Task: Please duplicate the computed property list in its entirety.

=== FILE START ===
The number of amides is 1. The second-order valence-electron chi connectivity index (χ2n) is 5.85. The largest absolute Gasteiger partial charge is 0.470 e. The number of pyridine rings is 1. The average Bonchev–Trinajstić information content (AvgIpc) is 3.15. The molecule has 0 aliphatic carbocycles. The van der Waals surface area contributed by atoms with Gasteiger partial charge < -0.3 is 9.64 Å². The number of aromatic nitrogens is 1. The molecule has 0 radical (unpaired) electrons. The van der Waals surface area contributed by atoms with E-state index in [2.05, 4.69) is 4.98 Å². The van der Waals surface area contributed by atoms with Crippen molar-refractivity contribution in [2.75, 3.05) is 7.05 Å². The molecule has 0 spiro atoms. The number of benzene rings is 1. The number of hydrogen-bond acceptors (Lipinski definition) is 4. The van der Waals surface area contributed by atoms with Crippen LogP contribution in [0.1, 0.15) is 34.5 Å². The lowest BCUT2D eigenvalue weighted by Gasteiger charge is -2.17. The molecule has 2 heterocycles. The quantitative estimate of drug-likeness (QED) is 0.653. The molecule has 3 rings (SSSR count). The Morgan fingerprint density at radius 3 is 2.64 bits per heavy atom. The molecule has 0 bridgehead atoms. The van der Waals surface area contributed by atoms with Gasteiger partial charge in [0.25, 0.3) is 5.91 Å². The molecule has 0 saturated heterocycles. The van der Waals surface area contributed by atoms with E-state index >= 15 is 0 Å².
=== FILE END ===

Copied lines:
The number of amides is 1. The second-order valence-electron chi connectivity index (χ2n) is 5.85. The largest absolute Gasteiger partial charge is 0.470 e. The number of pyridine rings is 1. The average Bonchev–Trinajstić information content (AvgIpc) is 3.15. The molecule has 0 aliphatic carbocycles. The van der Waals surface area contributed by atoms with Gasteiger partial charge < -0.3 is 9.64 Å². The number of aromatic nitrogens is 1. The molecule has 0 radical (unpaired) electrons. The van der Waals surface area contributed by atoms with E-state index in [2.05, 4.69) is 4.98 Å². The van der Waals surface area contributed by atoms with Crippen molar-refractivity contribution in [2.75, 3.05) is 7.05 Å². The molecule has 0 spiro atoms. The number of benzene rings is 1. The number of hydrogen-bond acceptors (Lipinski definition) is 4. The van der Waals surface area contributed by atoms with Crippen LogP contribution in [0.1, 0.15) is 34.5 Å². The lowest BCUT2D eigenvalue weighted by Gasteiger charge is -2.17. The molecule has 2 heterocycles. The quantitative estimate of drug-likeness (QED) is 0.653. The molecule has 3 rings (SSSR count). The Morgan fingerprint density at radius 3 is 2.64 bits per heavy atom. The molecule has 0 bridgehead atoms. The van der Waals surface area contributed by atoms with Gasteiger partial charge in [0.25, 0.3) is 5.91 Å². The molecule has 0 saturated heterocycles. The van der Waals surface area contributed by atoms with E-state index >= 15 is 0 Å².